4D printing and digital materialsChanging the way we make things

Airbus is aiming to revolutionise the aerospace industry with a new generation of intelligent materials, partnering with some of the world’s leading researchers.

Interview with MIT Research Scientist Skylar Tibbits

MIT Research Scientist Skylar Tibbits on the emergence of 4D printing and his collaboration with Airbus. 4D printing images copyrights: Self-Assembly Lab, MIT + CBA, MIT + Airbus SAS + Carbitex LLC + Autodesk Inc.

4D printing: the extra dimension

Cutting-edge technology doesn’t always imply greater complexity. At least that’s what Skylar Tibbits thinks. The Research Scientist at the Massachussets Institute of Technology (MIT) Department of Architecture is pioneering work on so-called '4D printing', creating dynamic 3D printed materials that can change shape by themselves when confronted with outside forces such as water, movement or a change in temperature.

“It combines 3D printing with the element of time. Essentially, it’s like printing robots without wires and sensors,” Tibbits explains.


The technique has potential for a wide range of uses, including the aerospace sector, and Tibbits is collaborating with Airbus to develop a special air inlet component. 

Today’s nacelle ventilation air inlets are static, so the air flowing through them varies greatly according to the speed of the aircraft. At cruise condition, air flow is much greater, which can adversely affect fuel consumption.

This collaboration with Airbus was born around the company's ProtoSpace facilities, where researchers and engineers develop disruptive concepts and accelerate the pace of innovation.

Programmable carbon fibre jet engine air inlet

Thanks to programmable carbon fibre, the new air inlet would adjust itself automatically to control air flow used to cool the engine. This would remove the need for the heavy mechanical system currently performing this task.

4D printing is really all about simplicity, removing components, extra weight and control systems

Skylar TibbitsDirector of MIT's Self-Assembly Lab

‘Responsive’ objects

Airbus has already successfully tested the inlet in a wind tunnel, and the potential is clear, as Christophe Cros, from Airbus’ Emerging Technology and Concept team explains. “Air vehicles have lots of air inlets for ventilation or thermal control that could benefit from this technology. We could also envisage extending the application to movable surfaces or even aircraft cabins to mediate pressure or make them more breathable.”

Christophe Cros, from Airbus’ Emerging Technology and Concept team.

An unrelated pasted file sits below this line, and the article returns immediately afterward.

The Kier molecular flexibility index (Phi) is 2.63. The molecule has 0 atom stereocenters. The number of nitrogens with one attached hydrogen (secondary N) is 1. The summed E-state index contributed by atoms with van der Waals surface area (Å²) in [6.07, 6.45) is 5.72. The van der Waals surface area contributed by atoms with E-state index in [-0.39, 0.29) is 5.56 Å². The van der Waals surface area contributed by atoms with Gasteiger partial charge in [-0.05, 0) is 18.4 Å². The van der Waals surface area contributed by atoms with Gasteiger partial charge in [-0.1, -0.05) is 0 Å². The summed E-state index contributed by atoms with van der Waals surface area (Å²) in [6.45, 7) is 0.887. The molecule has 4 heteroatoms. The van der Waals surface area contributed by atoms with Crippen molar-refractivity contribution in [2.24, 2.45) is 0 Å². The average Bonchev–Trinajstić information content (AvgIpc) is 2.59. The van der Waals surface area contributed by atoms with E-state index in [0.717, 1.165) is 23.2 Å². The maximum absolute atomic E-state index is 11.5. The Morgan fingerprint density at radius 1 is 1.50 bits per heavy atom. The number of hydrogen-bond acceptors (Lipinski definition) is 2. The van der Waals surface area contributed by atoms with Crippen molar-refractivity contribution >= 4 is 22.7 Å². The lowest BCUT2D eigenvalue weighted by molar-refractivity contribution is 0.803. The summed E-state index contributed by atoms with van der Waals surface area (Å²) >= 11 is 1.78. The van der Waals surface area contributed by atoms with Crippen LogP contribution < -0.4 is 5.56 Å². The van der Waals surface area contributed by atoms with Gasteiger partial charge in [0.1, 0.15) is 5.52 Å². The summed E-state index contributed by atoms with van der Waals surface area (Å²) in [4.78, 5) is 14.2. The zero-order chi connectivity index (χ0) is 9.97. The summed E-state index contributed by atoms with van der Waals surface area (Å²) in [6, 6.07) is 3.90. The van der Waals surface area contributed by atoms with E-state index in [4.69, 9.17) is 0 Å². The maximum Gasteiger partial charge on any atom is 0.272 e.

4D printing provides the potential to create products that adapt to us and our environment

Airbus' innovator Christophe Cros

More on programmable materials

Digital fabricationDeveloping 'industrial Lego'

Together with MIT, Airbus is exploring the use of digital manufacturing in aerospace. This disruptive approach echoes the body's construction of proteins from amino acids to build complex structures.

Digital aerospace structures

While many others are focusing on 3D printing, Neil Gershenfeld has dedicated his research to something called digital fabrication. “It will allow individuals to design and produce tangible objects on demand, wherever and whenever they need them,” claims the Director of MIT's Center for Bits and Atoms.

On an industrial scale, he compares it to “carbon-fibre Lego” that will help reduce mass and save weight. “Parts will join like snap-together building blocks to give a structure that is lightweight, extremely durable and easy to assemble and reassemble.”

Aerospace will help drive a technology change that could revolutionise the construction of many other things

Neil GershenfeldDirector of MIT's Center for Bits and Atoms

Airbus’ collaboration with MIT

Airbus has signed a deal with MIT to work with Gershefeld on exploring the use of digital fabrication in aerospace. “Currently, everything is so big – you need huge tools to produce large parts and then transport them for assembly,” he says.

“Digital materials could use smaller, interlocking pieces. Rather than building large, monolithic, single-use components, we turn the materials into simple, repeating, functional bits.”  

More on digital materials and assemblers

Neil Gershenfeld, Director of MIT's Center for Bits and Atoms

Neil Gershenfeld on digital fabrication and his collaboration with Airbus.

Advancing aerospace materials

From composite aircraft to lightweight space technology, Airbus leads the way in developing advanced aerospace materials and manufacturing techniques.

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